The format is a bit unusual. The novel is divided into sections, each with a chapter narrated by a different character. Those characters include Rae (typical Pam Houston female, this time a playwright) her Ir...more
I thought, from the title, that this would be about a seeing-eye dog, but it's actually about a woman who is unlucky in love, except when it comes to her dog, Dante, who is dying of cancer. But there's plenty of humor in this book, and healing. I loved it.
It's a rather sad story about an Irish Wolfhound with osteosarcoma, and his owner, a playwrite from Colorado, who must deal with the dog's illness. It's not all doom and gloom though...there are some very funny parts. Ultimately, however, the book is about faith. Faith in love, faith in relationsh...more
Houston has covered this terrain before in her best-selling story collections (Cowboys Are My Weakness; Waltzing the Cat) and a collection of non-fiction, A Little More About Me. In her first novel, she expands the scope of her storytelling without giving up the outdoor settings and failed romances. The debate over her use of multiple narrators is evenly split: some critics think the collection of voices (12 by one count) provides perspective; others find it unnecessarily complicated. Most agree...more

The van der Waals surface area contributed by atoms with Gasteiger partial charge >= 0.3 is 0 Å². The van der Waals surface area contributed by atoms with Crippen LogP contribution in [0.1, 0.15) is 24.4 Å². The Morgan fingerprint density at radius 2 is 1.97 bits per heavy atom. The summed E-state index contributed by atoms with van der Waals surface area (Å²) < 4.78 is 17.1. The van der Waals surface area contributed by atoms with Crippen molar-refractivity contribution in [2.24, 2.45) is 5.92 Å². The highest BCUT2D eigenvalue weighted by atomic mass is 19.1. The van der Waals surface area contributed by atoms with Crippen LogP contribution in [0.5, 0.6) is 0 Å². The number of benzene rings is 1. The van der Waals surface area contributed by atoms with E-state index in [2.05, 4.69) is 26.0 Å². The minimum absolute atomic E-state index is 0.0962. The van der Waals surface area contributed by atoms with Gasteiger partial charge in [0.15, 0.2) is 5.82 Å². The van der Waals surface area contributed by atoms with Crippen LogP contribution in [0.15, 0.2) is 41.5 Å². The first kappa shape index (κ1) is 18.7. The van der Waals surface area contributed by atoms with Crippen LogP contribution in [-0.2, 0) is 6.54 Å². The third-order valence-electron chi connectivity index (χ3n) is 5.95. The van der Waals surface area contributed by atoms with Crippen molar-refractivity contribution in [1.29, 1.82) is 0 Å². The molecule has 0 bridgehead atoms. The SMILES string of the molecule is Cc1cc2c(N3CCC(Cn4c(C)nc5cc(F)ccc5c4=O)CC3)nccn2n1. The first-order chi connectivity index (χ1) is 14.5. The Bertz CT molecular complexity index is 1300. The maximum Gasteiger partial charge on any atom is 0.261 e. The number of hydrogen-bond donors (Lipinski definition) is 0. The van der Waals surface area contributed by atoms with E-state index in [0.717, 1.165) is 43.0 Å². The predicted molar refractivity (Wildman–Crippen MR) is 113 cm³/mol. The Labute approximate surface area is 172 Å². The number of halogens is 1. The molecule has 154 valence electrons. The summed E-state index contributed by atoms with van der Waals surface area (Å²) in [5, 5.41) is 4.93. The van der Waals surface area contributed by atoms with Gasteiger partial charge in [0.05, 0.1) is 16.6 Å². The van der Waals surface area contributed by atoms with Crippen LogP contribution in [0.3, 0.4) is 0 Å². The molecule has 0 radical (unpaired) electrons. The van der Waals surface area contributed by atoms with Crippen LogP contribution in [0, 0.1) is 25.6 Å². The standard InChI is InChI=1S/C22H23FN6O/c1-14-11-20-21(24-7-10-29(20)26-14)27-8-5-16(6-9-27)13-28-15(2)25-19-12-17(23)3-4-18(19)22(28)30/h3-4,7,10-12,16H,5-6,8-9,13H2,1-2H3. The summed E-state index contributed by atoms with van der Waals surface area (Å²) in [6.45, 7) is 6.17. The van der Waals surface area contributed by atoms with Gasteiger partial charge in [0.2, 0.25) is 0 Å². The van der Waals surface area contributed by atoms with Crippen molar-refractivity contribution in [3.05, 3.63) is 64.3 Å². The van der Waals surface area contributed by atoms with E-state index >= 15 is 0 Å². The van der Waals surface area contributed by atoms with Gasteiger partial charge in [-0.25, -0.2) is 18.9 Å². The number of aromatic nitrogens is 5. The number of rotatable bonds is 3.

But I'm not a huge "pet person". However, I became more of a pet person after reading this book.
Pam Houston is a great writer...I'm a big fan. This is the story of finding and losing her dog, Dante.
The book can be a bit confusing, because it is told from many viewpoints, including the dogs and cat. However, it is a beautiful lesson about how every pet is sent to you to teach you something about life.
Beautiful descriptions of Colorado and a drought, wonderful insights into love and friendship and dogs and life in general.
Here's a couple lines I liked (this one from Dante): "I wanted her to see that somet...more
I was warned that the book had some sadness to it, but the part that gripped my heart the most was the narrative at the start from the veterinarian that treated her beloved Dante.
Being a vet tech for most of my life, this really hit home. When you dedicate your life to healing animals you get so caught up in the world of their own language...more
I really enjoye...more
This book was inspired by the author's own dog, who developed the same type of cancer as the dog in the story. One of my vet school professors actually operated on the author's dog, and is mentioned in the acknowledgements. I'm impressed by the author, because I'm a pretty nitpicky guy, but she seemed to get the bulk of the medical stuff right.
The novel was an appropria...more
The story was a good one. Rae,eccentric and an emotional mess, has Dante, an Irish Wolfhound, in her life.It is the tale of how Dante, just through being who and what he is, is the catalyst for change in not only Rae, but the other people in her life.
Now the exasperating part. Each chapter in the book is told through the e...more